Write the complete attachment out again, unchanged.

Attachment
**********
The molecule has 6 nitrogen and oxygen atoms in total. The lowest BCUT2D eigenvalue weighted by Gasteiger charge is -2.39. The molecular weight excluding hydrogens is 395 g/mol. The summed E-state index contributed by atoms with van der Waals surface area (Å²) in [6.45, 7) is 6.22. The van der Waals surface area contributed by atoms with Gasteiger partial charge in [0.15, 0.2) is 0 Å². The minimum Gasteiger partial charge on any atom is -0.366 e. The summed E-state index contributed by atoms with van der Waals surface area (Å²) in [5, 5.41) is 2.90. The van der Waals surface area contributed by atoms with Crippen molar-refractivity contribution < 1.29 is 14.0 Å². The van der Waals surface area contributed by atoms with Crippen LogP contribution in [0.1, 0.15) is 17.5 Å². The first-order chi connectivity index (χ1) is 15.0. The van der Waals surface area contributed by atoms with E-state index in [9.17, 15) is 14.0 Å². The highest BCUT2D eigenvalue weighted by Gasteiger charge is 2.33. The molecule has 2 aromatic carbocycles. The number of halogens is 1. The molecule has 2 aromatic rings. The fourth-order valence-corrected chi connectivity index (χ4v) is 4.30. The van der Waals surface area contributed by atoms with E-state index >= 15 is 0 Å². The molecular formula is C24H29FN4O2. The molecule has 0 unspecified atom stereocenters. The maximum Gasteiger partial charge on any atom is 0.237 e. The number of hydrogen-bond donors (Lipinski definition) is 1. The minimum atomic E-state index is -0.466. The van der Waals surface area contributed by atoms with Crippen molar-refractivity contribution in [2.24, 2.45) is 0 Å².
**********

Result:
The molecule has 6 nitrogen and oxygen atoms in total. The lowest BCUT2D eigenvalue weighted by Gasteiger charge is -2.39. The molecular weight excluding hydrogens is 395 g/mol. The summed E-state index contributed by atoms with van der Waals surface area (Å²) in [6.45, 7) is 6.22. The van der Waals surface area contributed by atoms with Gasteiger partial charge in [0.15, 0.2) is 0 Å². The minimum Gasteiger partial charge on any atom is -0.366 e. The summed E-state index contributed by atoms with van der Waals surface area (Å²) in [5, 5.41) is 2.90. The van der Waals surface area contributed by atoms with Crippen molar-refractivity contribution < 1.29 is 14.0 Å². The van der Waals surface area contributed by atoms with Crippen LogP contribution in [0.1, 0.15) is 17.5 Å². The first-order chi connectivity index (χ1) is 15.0. The van der Waals surface area contributed by atoms with E-state index in [9.17, 15) is 14.0 Å². The highest BCUT2D eigenvalue weighted by Gasteiger charge is 2.33. The molecule has 2 aromatic carbocycles. The number of halogens is 1. The molecule has 2 aromatic rings. The fourth-order valence-corrected chi connectivity index (χ4v) is 4.30. The van der Waals surface area contributed by atoms with E-state index >= 15 is 0 Å². The molecular formula is C24H29FN4O2. The molecule has 0 unspecified atom stereocenters. The maximum Gasteiger partial charge on any atom is 0.237 e. The number of hydrogen-bond donors (Lipinski definition) is 1. The minimum atomic E-state index is -0.466. The van der Waals surface area contributed by atoms with Crippen molar-refractivity contribution in [2.24, 2.45) is 0 Å².